Pet Intellectual Peeves

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This Is Kirk!
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Re: Pet Intellectual Peeves

Post by This Is Kirk! » Wed May 17, 2017 2:20 pm

Blue Lion wrote:
Mon May 15, 2017 12:18 am
People have forgotten what the symbol "$" stands for. I've even seen the dollar sign followed by a number and the word "dollars" in a story in the New York Times.

One example from around here: An ad for a prominent personal-injury law firm features one of the founder's sons boasting that the firm has recovered "$1 BILLION DOLLARS" in judgments and settlements. And this ad has been running for months.
This is only tangentially related, but it bugs me when you see something written like this: "A dime is worth ten (10) cents." Is this intended for people who are incapable of reading numbers that are spelled out? :D

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Blue Lion
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Re: Pet Intellectual Peeves

Post by Blue Lion » Wed May 17, 2017 9:48 pm

This Is Kirk! wrote:
Wed May 17, 2017 2:20 pm
This is only tangentially related, but it bugs me when you see something written like this: "A dime is worth ten (10) cents." Is this intended for people who are incapable of reading numbers that are spelled out? :D
This is common practice in legal documents, though I don't see how expressing the amount in both numbers and words makes things any clearer. Then again, attorneys insist on putting the most useless word in the English language, "hereby", in documents. (Full disclosure: I'm a member of the Bar.)

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dhkendall
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Re: Pet Intellectual Peeves

Post by dhkendall » Sun Jul 09, 2017 8:42 pm

OK maybe not an intellectual peeve per se, but a Jeopardy! fan peeve:

[Using a completely made up clue example]

Regular people would say things like: "You know, on Jeopardy!, when their final question last night was "who was the author of Les Miserables"? ... " when of course we know the questions are never phrased in such a way and the clue was really something like "this author of Les Miserables was pictured on the 500 franc note in the 1960s". Just *bugs* me when I see people all of a sudden forgetting the "answer is the question" format that Jeopardy! is famous for!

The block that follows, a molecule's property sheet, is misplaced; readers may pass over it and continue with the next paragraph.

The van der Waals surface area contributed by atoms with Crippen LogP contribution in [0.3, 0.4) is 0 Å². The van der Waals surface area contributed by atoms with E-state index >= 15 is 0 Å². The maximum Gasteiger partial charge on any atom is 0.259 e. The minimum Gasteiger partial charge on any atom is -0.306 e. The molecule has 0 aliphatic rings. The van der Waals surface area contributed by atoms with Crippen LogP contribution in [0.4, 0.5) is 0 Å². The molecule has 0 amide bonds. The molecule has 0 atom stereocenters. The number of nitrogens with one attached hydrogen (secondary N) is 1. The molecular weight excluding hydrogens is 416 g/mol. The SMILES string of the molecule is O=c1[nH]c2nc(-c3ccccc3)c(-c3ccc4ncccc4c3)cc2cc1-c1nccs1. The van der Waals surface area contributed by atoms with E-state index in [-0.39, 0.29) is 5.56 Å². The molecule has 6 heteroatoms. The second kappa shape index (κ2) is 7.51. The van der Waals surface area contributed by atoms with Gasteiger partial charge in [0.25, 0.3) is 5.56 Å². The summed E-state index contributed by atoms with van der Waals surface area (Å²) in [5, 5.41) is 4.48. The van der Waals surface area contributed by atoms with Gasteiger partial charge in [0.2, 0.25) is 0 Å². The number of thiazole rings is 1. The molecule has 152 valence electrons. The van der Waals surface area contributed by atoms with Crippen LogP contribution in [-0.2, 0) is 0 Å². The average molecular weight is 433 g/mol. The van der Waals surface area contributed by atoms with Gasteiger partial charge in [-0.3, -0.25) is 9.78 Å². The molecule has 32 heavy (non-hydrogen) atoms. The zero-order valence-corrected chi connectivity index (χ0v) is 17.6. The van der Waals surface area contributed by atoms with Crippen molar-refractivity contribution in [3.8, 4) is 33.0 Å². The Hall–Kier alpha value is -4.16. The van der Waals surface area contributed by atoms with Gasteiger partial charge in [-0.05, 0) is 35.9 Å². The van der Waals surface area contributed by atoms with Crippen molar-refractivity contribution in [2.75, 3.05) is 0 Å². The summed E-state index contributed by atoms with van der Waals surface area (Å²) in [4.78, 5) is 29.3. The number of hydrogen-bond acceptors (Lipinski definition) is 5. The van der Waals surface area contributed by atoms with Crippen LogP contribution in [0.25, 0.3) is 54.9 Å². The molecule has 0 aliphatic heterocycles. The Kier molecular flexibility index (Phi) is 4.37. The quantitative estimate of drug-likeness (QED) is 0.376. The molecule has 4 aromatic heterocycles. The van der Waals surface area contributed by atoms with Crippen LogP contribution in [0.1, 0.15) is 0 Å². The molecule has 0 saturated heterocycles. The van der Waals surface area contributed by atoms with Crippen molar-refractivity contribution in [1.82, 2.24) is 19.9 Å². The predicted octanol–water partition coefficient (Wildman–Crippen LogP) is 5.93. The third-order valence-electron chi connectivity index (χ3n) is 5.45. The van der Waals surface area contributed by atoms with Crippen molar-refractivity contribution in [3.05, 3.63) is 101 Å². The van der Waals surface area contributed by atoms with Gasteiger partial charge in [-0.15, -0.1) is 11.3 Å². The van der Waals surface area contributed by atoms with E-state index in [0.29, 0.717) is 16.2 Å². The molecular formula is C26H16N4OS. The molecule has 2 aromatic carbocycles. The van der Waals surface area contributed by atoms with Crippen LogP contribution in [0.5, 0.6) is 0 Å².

Rant off.
"Jeopardy! is two parts luck and one part luck" - Me

"The way to win on Jeopardy is to be a rabidly curious, information-omnivorous person your entire life." - Ken Jennings

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Wheatley
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Re: Pet Intellectual Peeves

Post by Wheatley » Sun Jul 09, 2017 10:22 pm

Songs & poems where they rhyme "again" with "rain" or "pain," but they pronounce "again" in the way that doesn''t rhyme
Coryats calculator, share and enjoy. https://docs.google.com/spreadsheets/d/ ... sp=sharing

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acthomas
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Re: Pet Intellectual Peeves

Post by acthomas » Mon Jul 10, 2017 10:00 am

Wheatley wrote:
Sun Jul 09, 2017 10:22 pm
Songs & poems where they rhyme "again" with "rain" or "pain," but they pronounce "again" in the way that doesn''t rhyme
Something tells me there's a special place in your heart (one way or the other) for The Who's "I Can't Explain" where they do it both ways, but lined up so that the rhyme works.

https://youtu.be/h3h--K5928M?t=31s

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Re: Pet Intellectual Peeves

Post by dhkendall » Sun Jul 16, 2017 9:53 pm

From a discussion thread today. Speaker is speaking out against a younger-generation friendly change and is in his 60s:

"Baby boomers are the fastest growing generation today!"

Uhh, no they aren't. No generation, save the one containing people being born right now (what is the one after millennial, Generation Z?) is growing. (He may mean "senior citizens", many of whom are baby boomers, which are indeed the fastest growing age group afaik, but no generation, save the current one, is "growing". So for all you millennial haters, rejoice. There's gradually fewer and fewer of them.)
"Jeopardy! is two parts luck and one part luck" - Me

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cmp146
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Re: Pet Intellectual Peeves

Post by cmp146 » Tue Jul 18, 2017 1:06 pm

dhkendall wrote:
Sun Jul 16, 2017 9:53 pm
From a discussion thread today. Speaker is speaking out against a younger-generation friendly change and is in his 60s:

"Baby boomers are the fastest growing generation today!"

Uhh, no they aren't. No generation, save the one containing people being born right now (what is the one after millennial, Generation Z?) is growing. (He may mean "senior citizens", many of whom are baby boomers, which are indeed the fastest growing age group afaik, but no generation, save the current one, is "growing". So for all you millennial haters, rejoice. There's gradually fewer and fewer of them.)
Perhaps he meant growing by weight? Obesity is highest in the baby boomers according to this website: https://stateofobesity.org/obesity-by-age/ :-)

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